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Playing Basketball On A Tennis Court

Updated: Mar 4

Often we think of challenges in life as something to overcome. Or as I've come to notice is that there is resistance in our life that needs attention to ensure we spend time focused on the activities that bring us joy and add to our collective experience. However, there is another factor that we need to address. This factor occurs when the previous conditions don't allow us to apply new skills. Let me explain.

Imagine you are a tennis player and you have a tennis court. You progress your skills in this area, becoming capable and flourish in the nature of the activity. After a period of time you decide that you would like to try basketball. You set up a hoop at each end, however continually find that there is an obstacle in the middle of the court. If you determine this is an obstacle to overcome, then you are making allowances to negotiate this every time you encounter it. The more the game progresses, the more you encounter this obstacle. Whilst the obvious point would be to remove the net, the court also still needs to function as a tennis court. Essentially, whilst we can take on the new endeavour based on our previous foundations, there is likely to be a limitation that prevents us from playing freely in this space. The obstacle is not merely a means for overcoming, we need a new playing court entirely to work from to allow us to function meaningfully in the new sport.

Jean Piaget, a Swiss psychologist who specialised in childhood education approached this through the ideas of assimilation and accomodation as well as the idea of a schema. The schema is essentially the basis on which we attach new knowledge, formed through our previous experiences and allowing us the ability to grow our understanding of topics. Assimilation works on the basis that we are able to sculpt new knowledge to fit into an existing framework. For instance, if our tennis court is the schema, then any new skills we learn in tennis fit within this and can be grown through this experience. For the most part, the basis fits the new knowledge that we encounter and there might be small adjustments to allow this to work. Accomodation is where the new knowledge doesn't fit onto the schema, and requires us to develop a new or review our framework on which this will sit. This would be an acknowledgement that we need to move our basketball game from the tennis court to the appropriate setting. Whilst this is a simplification of the process, each of these are based on adaptation of the new knowledge and the consideration required for this to fit in with previous experiences. This description was focused on cognitive development in the first 12 years of life, however, there is a relevance that still applies at any age for us today.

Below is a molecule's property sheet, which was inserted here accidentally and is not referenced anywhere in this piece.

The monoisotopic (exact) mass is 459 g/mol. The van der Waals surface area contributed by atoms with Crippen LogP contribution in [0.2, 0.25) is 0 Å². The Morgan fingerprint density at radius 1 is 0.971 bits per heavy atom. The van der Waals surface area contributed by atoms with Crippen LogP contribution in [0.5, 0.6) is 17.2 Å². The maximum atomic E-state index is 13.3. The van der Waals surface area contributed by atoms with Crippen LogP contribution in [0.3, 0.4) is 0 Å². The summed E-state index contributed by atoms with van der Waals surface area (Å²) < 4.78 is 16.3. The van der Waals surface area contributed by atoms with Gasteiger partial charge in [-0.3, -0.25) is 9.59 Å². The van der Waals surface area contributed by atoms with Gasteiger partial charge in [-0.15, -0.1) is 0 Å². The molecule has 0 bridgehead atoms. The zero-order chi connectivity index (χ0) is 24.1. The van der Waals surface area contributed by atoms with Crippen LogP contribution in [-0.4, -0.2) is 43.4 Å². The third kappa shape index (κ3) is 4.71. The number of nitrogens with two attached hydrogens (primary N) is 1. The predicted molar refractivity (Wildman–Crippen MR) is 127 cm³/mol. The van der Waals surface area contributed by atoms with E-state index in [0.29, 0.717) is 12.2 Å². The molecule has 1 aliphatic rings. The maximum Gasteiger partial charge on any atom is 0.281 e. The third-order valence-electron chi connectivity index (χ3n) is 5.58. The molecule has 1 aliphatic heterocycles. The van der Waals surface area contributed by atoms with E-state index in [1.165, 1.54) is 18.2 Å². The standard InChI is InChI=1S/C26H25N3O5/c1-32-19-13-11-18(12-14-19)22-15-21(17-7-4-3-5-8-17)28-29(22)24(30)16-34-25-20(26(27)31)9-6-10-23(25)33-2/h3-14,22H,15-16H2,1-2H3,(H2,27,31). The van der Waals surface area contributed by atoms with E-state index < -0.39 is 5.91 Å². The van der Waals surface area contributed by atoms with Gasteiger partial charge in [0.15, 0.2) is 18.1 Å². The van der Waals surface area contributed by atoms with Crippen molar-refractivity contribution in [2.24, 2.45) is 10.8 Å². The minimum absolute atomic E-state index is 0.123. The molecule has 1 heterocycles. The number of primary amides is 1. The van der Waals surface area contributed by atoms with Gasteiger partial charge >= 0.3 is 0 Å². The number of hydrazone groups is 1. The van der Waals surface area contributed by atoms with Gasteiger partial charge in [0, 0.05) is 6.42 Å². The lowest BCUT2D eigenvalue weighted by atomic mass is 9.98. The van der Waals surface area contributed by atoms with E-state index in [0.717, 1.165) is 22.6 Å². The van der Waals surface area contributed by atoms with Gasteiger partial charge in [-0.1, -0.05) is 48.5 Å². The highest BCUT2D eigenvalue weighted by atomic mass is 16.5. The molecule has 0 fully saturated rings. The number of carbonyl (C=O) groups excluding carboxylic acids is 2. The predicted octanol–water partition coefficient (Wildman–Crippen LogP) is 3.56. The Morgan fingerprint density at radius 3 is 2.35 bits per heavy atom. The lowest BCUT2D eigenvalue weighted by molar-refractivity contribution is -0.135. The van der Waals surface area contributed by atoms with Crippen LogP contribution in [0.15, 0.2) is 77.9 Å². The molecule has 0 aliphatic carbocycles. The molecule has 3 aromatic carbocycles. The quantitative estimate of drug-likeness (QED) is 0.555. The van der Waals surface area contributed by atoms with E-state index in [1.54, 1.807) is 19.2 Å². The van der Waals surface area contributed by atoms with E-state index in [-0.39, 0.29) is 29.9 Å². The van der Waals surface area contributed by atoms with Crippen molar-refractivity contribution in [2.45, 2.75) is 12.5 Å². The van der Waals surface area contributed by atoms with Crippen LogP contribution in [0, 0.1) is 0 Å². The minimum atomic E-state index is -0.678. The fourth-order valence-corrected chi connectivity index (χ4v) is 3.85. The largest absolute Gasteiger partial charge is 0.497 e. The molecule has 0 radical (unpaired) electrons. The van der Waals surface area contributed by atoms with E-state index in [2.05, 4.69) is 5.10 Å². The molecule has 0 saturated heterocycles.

What happens when we take on something entirely new? Existing schema might be useful, and we might consider that our skills will be transferable in some way. However, we are more likely to find that when new knowledge is presented that this creates a distinct challenge for us. In reality it would be like wanting to play basketball but not knowing that basketball courts exist. This is often where we encounter what I have called the "start with knowledge paradox". When we take on this new endeavour, we don't have the underlying foundations to be able to attach the new knowledge and skills. The two interpretations of this phrase are to have the knowledge you need before starting (which you don't know if this is relevant to your situation due to no existing framework), or that the first step of the process is to acquire the knowledge (which is problematic if you don't have the right framework to build this on). In each case, so long as you start with a clear understanding that this will be the case, then you are ready for the disruption and challenge that this will bring. We attempt to mould these to what we know already, yet will find a steep learning curve in this process. This can be a frustrating process and lead to being disheartened about something that you were excited to take on. The knowledge we need only comes after attempting the endeavour although this process can be accelerated with the right guidance.